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[ENT] Jammer's Review: "The Shipment"

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  • Jamahl Epsicokhan
    Warning: This review contains significant spoilers. If you haven t seen the episode yet, beware. In brief: A necessary and welcome statement of restraint. Plot
    Message 1 of 1 , Nov 12 10:08 PM
      Warning: This review contains significant spoilers. If you haven't seen the
      episode yet, beware.

      In brief: A necessary and welcome statement of restraint.

      Plot description: Archer must decide what to do when the Enterprise
      discovers a production colony that has a peripheral hand in the development
      of the doomsday weapon the Xindi intend to use against Earth.

      Star Trek: Enterprise - "The Shipment"

      Airdate: 10/29/2003 (USA)
      Written by Chris Black & Brent V. Freidman
      Directed by David Straiton

      Review by Jamahl Epsicokhan
      Rating out of 4: ***

      "I hope you remember that all Xindi are not your enemy." -- Gralik

      When 7 million people are incinerated on Earth, and an angry Tucker talks
      about not "tiptoeing around" in the Delphic Expanse, and a
      borderline-obsessed Captain Archer throws a guy into an airlock to get
      information, one begins pondering what vicinity the Star Trek moral compass
      is pointing toward. Certainly, the runners of the franchise haven't
      forgotten where they came from, but we might be wondering just how far the
      envelope might be pushed.

      "The Shipment" seems to be laying some ground rules. They're the ground
      rules I more or less ultimately expected -- which in this case is good news
      that I welcome. The Xindi arc will apparently not sell Star Trek's soul in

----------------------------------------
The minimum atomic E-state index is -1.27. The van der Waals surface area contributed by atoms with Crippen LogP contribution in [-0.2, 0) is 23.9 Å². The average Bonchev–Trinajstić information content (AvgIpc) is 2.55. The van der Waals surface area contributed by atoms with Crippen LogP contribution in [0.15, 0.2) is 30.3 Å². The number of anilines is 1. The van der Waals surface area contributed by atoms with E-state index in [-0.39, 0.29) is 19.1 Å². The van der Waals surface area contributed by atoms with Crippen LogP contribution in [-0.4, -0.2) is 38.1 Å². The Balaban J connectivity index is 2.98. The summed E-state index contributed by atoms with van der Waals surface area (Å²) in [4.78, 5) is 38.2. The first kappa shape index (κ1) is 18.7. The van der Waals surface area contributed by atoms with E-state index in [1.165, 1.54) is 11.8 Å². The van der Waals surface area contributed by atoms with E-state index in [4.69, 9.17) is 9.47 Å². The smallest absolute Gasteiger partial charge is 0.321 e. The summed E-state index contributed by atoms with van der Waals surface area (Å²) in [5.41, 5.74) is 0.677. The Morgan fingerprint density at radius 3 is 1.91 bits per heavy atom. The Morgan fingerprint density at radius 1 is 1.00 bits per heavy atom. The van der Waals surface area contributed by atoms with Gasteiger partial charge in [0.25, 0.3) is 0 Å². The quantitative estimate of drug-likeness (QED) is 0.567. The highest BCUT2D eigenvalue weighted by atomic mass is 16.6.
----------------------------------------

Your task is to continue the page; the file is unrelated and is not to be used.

the sole interest of shaking up Enterprise.

      In short, this episode is about two things: supplying the Xindi with some
      much-needed depth, and showing that Archer will in fact be exercising an
      appropriate level of restraint on this mission. If you are looking for
      Archer to indiscriminately blow the hell out of the bad guys, you aren't
      going to get it (and you probably should not claim to be a Star Trek fan in
      the process).

      The episode follows directly from the results of last week's "Exile," going
      so far as to include a "previously on Star Trek: Enterprise" recap of the
      relevant facts from that episode. The information that the telepathic alien
      supplied Hoshi leads the Enterprise to a small Xindi colony where a
      substance called kemocite is being produced in massive quantities. This
      substance, it is learned, is a key ingredient for The Weapon that the Xindi
      are building to destroy Earth. Archer, Reed, and Hayes shuttle down to the
      surface to investigate and, if possible, neutralize the production plant.
      They learn that a refined shipment of kemocite is indeed to be delivered to
      the Xindi builders of The Weapon in a matter of days.

      Now, to simply blow up the kemocite facility would not only be against the
      Trekkian rules of morality and decency, but would probably also be
      tactically self-defeating. As Archer points out, "I thought we were here to
      try and stop a war, not start one." One suspects that the Xindi's need to
      destroy humanity, based on an unconfirmed (and, indeed, unconfirmable)
      warning, would arise from some sort of extreme paranoia. So Archer has a
      point when he says, "By destroying this complex, we'll be confirming their
      worst fears about humanity." Doing so might not be doing yourself any
      favors, and might instead be tantamount to fueling the fire; it raises the
      question of how to regard a preemptive strike mentality. On the other hand,
      if the kemocite is destroyed and cannot be delivered, would that be a
      crucial setback to the construction of The Weapon?

      To gain information first and resort to violence only if necessary (always a
      good choice, that), Archer follows one of the workers from the kemocite
      facility (which, by the way, has laughably poor security, as evidenced by
      the away team's exceptionally easy break-in that goes completely undetected)
      and takes the man hostage in his home. The hostage is a Xindi sloth named
      Gralik (John Cothran Jr.), who is the director of the kemocite plant.

      Archer angrily demands answers, and for a time looks a lot like the Archer
      that threw the guy into the airlock in "Anomaly." Scott Bakula's performance
      overreaches a bit and is not always completely believable when he shows his